As in the UI-kit repository, we are using Storybook to have a real-time development workspace where the developer creates the components before the she/he integrates them in the application. We follow the ”Component first approach” as it plays nicely with React philosophy and modern development concepts. Having a real-time development workspace with mock data helps create reliable components with mature API that are easy to compose and reuse across the application. Once we are satisfied with the behavior of the component in the workspace, we integrate them into the application. A QA personnel prioritize testing in the workshop as it simulate all use-cases including edge-cases using mock data. She/he performs tests in the application only for use-cases that cannot be tested in the workspace or tests that are not available in the workspace like integration with the server API or between component views.

A real-time development workspace.

We use GitHub Actions (our CI/CD service) to release new versions automatically once we commit changes to the master branch. The release process uses Conventional Commits together with Standard Version to resolve the next version, create a release in Github and add to the changelog based on the commit messages.

We have another separate CI/CD service named Vercel (previously Zeit) that builds a standalone version of all our products for every Pull Request (PR) and commit we have. This is a powerful feature that enables us to see the changes of the PR during code review on a pre-deployed cloud version. When we commit changes to A PR or to the master branch, Vercel creates and publicly hosts three different sites for every version: a documentation site, a real-time workspace, and our application. With paid subscriptions, we also have access to unlimited past deployment, which means that we can access any released version even months after it was first deployed. Since our application assumes clients are hosting it in an iframe HTML element that provides configuration using window.postMessage(), we deploy a fourth application that is a React application that simulates user login and hosts our real application inside an iframe.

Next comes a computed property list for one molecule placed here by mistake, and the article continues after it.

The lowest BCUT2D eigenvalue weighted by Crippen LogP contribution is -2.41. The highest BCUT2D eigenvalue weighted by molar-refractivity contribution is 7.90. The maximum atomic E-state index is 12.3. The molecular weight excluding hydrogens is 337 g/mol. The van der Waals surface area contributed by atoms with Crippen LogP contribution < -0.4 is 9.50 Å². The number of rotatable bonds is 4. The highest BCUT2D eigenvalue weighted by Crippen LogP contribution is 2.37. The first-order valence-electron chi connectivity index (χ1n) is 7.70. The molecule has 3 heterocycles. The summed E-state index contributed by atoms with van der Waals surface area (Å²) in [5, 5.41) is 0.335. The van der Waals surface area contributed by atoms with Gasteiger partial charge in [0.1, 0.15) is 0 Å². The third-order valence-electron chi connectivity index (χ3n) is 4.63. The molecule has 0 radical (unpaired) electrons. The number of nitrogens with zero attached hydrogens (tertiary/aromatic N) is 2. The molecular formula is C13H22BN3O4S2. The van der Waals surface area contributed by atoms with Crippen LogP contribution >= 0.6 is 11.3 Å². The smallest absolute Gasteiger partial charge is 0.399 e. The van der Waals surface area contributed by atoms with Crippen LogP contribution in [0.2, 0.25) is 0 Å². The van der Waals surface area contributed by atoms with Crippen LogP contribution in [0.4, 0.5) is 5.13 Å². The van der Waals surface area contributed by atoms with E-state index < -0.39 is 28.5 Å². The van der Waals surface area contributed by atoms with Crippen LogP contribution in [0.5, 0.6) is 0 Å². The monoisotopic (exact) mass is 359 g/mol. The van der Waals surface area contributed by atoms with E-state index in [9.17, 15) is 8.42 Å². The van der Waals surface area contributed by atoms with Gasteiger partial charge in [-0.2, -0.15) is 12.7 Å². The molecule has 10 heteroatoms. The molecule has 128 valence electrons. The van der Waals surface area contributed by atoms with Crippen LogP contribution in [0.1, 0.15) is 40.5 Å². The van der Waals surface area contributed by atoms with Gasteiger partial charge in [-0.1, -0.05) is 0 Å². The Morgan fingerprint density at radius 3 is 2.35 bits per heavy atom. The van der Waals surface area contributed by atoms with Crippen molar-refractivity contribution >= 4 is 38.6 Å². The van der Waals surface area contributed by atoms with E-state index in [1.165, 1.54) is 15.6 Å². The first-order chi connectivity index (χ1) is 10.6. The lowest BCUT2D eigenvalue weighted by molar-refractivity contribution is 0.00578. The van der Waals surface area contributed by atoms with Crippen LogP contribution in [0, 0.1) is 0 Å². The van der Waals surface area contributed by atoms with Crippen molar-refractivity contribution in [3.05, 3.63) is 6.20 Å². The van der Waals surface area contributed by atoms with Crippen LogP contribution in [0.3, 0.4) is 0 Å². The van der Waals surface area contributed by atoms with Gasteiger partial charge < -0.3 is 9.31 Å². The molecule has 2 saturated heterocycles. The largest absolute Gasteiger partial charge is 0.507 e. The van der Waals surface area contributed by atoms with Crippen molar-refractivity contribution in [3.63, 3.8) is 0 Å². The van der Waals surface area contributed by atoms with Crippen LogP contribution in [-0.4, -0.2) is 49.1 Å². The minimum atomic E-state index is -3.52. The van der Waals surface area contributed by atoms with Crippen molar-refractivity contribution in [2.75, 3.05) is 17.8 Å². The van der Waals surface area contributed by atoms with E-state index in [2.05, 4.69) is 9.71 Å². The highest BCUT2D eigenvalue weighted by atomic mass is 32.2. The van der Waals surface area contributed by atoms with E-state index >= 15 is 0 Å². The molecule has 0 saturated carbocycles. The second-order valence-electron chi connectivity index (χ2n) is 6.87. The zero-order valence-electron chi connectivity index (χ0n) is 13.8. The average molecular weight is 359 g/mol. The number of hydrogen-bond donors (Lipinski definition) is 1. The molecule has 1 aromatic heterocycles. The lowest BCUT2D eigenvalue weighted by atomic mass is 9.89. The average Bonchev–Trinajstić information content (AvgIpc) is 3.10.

Complete deployment for every commit and PR with immediate deployment feedback.

We use Reviewable, whose slogan is “GitHub Code Reviews Done Right”. I feel this post is not complete if I don’t mention this service. I will dedicate a separate post discussing concrete reasons why all (well almost all) the developers must use Reviewable if they are serious about code reviews.

Active code-reviews carried out using Reviewable.

We use a single development workspace (Storybook application) and a single automation application (Cypress application) for all libraries in the repository as-well. I mention it again because this is in contrast to the philosophy and best practice of the NRWL Nx toolchain. We do that because we are not going to develop applications of different products in the same repository, something that is supported by NRWL workspace. In our implementation, all the codebase in the repository belongs to the same product. So since we have only applications that belong to the same product, we should also have a single development workspace and single cypress test application.

We created a dedicated standalone playground application that lets us run the editor application in isolation. It empowers the development phase with essential integrations and use-cases usually not available in the production application. A few features are sending a shareable link with predefined configuration to another teammate (let it be a developer, QA personal, product manager), integration with other independent products, and execution of power user actions usually done manually. This standalone application is being deployed alongside the editor using our CI/CD into a staging environment.

A dedicated standalone playground application that empowers the development phase.

The Chosen Frontend Technology Stack

The list below is a short list with links to the chosen technology stack. I will review the reasons for some of the chosen libraries in future posts.


Conclusion

In this post, I reviewed the decisions we did when we designed one of the projects at my workplace. The sources are not publicly available, so I cannot provide a link to review it, but I will provide code samples and demo repository in future posts. In the meantime, feel free to ask questions.

Cover photo by Artem Kniaz on Unsplash